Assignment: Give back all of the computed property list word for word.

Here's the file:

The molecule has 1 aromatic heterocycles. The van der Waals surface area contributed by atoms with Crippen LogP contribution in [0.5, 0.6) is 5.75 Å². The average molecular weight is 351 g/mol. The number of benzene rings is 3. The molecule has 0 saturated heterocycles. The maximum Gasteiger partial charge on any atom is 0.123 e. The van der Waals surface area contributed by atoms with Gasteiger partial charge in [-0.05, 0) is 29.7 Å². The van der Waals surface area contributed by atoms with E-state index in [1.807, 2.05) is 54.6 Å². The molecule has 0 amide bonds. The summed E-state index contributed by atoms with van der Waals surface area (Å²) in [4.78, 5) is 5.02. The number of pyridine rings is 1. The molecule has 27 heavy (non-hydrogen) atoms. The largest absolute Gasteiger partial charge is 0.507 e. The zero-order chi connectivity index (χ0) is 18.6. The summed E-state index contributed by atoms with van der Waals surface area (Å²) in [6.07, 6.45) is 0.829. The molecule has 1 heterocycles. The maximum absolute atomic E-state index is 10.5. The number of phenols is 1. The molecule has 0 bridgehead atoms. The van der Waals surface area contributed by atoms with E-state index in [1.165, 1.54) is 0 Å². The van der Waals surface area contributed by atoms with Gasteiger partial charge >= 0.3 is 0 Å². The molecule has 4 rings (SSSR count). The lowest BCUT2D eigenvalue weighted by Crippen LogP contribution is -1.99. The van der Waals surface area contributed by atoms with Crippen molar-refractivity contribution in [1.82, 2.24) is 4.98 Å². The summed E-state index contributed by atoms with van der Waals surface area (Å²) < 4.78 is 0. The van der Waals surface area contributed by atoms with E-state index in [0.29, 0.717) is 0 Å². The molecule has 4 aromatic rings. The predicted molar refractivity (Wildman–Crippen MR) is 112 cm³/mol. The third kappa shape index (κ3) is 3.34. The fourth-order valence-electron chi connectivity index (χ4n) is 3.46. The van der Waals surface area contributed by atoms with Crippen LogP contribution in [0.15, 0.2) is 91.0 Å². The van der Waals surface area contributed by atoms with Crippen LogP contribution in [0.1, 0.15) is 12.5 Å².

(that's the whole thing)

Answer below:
The molecule has 1 aromatic heterocycles. The van der Waals surface area contributed by atoms with Crippen LogP contribution in [0.5, 0.6) is 5.75 Å². The average molecular weight is 351 g/mol. The number of benzene rings is 3. The molecule has 0 saturated heterocycles. The maximum Gasteiger partial charge on any atom is 0.123 e. The van der Waals surface area contributed by atoms with Gasteiger partial charge in [-0.05, 0) is 29.7 Å². The van der Waals surface area contributed by atoms with E-state index in [1.807, 2.05) is 54.6 Å². The molecule has 0 amide bonds. The summed E-state index contributed by atoms with van der Waals surface area (Å²) in [4.78, 5) is 5.02. The number of pyridine rings is 1. The molecule has 27 heavy (non-hydrogen) atoms. The largest absolute Gasteiger partial charge is 0.507 e. The zero-order chi connectivity index (χ0) is 18.6. The summed E-state index contributed by atoms with van der Waals surface area (Å²) in [6.07, 6.45) is 0.829. The molecule has 1 heterocycles. The maximum absolute atomic E-state index is 10.5. The number of phenols is 1. The molecule has 0 bridgehead atoms. The van der Waals surface area contributed by atoms with E-state index in [1.165, 1.54) is 0 Å². The van der Waals surface area contributed by atoms with Gasteiger partial charge >= 0.3 is 0 Å². The molecule has 4 rings (SSSR count). The lowest BCUT2D eigenvalue weighted by Crippen LogP contribution is -1.99. The van der Waals surface area contributed by atoms with Crippen molar-refractivity contribution in [1.82, 2.24) is 4.98 Å². The summed E-state index contributed by atoms with van der Waals surface area (Å²) < 4.78 is 0. The van der Waals surface area contributed by atoms with E-state index in [0.29, 0.717) is 0 Å². The molecule has 4 aromatic rings. The predicted molar refractivity (Wildman–Crippen MR) is 112 cm³/mol. The third kappa shape index (κ3) is 3.34. The fourth-order valence-electron chi connectivity index (χ4n) is 3.46. The van der Waals surface area contributed by atoms with Crippen LogP contribution in [0.15, 0.2) is 91.0 Å². The van der Waals surface area contributed by atoms with Crippen LogP contribution in [0.1, 0.15) is 12.5 Å².